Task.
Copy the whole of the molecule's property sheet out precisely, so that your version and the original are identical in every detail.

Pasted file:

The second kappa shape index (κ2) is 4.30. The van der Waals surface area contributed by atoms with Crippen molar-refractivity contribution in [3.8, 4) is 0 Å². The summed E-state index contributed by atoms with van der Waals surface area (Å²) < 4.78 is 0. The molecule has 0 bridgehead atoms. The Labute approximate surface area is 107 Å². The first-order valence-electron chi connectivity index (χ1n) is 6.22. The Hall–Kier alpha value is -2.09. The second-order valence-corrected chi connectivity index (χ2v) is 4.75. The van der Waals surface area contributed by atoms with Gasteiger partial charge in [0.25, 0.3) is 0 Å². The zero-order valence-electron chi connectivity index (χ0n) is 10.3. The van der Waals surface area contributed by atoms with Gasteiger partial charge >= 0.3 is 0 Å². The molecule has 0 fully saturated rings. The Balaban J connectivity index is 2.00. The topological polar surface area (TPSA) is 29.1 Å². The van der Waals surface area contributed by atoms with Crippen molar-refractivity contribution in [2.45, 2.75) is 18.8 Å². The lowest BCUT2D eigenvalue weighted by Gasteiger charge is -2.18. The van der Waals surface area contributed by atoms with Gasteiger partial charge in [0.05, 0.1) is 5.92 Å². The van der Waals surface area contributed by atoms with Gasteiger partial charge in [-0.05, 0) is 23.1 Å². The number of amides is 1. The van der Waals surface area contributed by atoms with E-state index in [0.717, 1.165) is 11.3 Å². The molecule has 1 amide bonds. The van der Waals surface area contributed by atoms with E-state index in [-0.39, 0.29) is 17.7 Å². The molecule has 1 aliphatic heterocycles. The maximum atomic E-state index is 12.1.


The second kappa shape index (κ2) is 4.30. The van der Waals surface area contributed by atoms with Crippen molar-refractivity contribution in [3.8, 4) is 0 Å². The summed E-state index contributed by atoms with van der Waals surface area (Å²) < 4.78 is 0. The molecule has 0 bridgehead atoms. The Labute approximate surface area is 107 Å². The first-order valence-electron chi connectivity index (χ1n) is 6.22. The Hall–Kier alpha value is -2.09. The second-order valence-corrected chi connectivity index (χ2v) is 4.75. The van der Waals surface area contributed by atoms with Gasteiger partial charge in [0.25, 0.3) is 0 Å². The zero-order valence-electron chi connectivity index (χ0n) is 10.3. The van der Waals surface area contributed by atoms with Gasteiger partial charge >= 0.3 is 0 Å². The molecule has 0 fully saturated rings. The Balaban J connectivity index is 2.00. The topological polar surface area (TPSA) is 29.1 Å². The van der Waals surface area contributed by atoms with Crippen molar-refractivity contribution in [2.45, 2.75) is 18.8 Å². The lowest BCUT2D eigenvalue weighted by Gasteiger charge is -2.18. The van der Waals surface area contributed by atoms with Gasteiger partial charge in [0.05, 0.1) is 5.92 Å². The van der Waals surface area contributed by atoms with Gasteiger partial charge in [-0.05, 0) is 23.1 Å². The number of amides is 1. The van der Waals surface area contributed by atoms with E-state index in [0.717, 1.165) is 11.3 Å². The molecule has 1 amide bonds. The van der Waals surface area contributed by atoms with E-state index in [-0.39, 0.29) is 17.7 Å². The molecule has 1 aliphatic heterocycles. The maximum atomic E-state index is 12.1.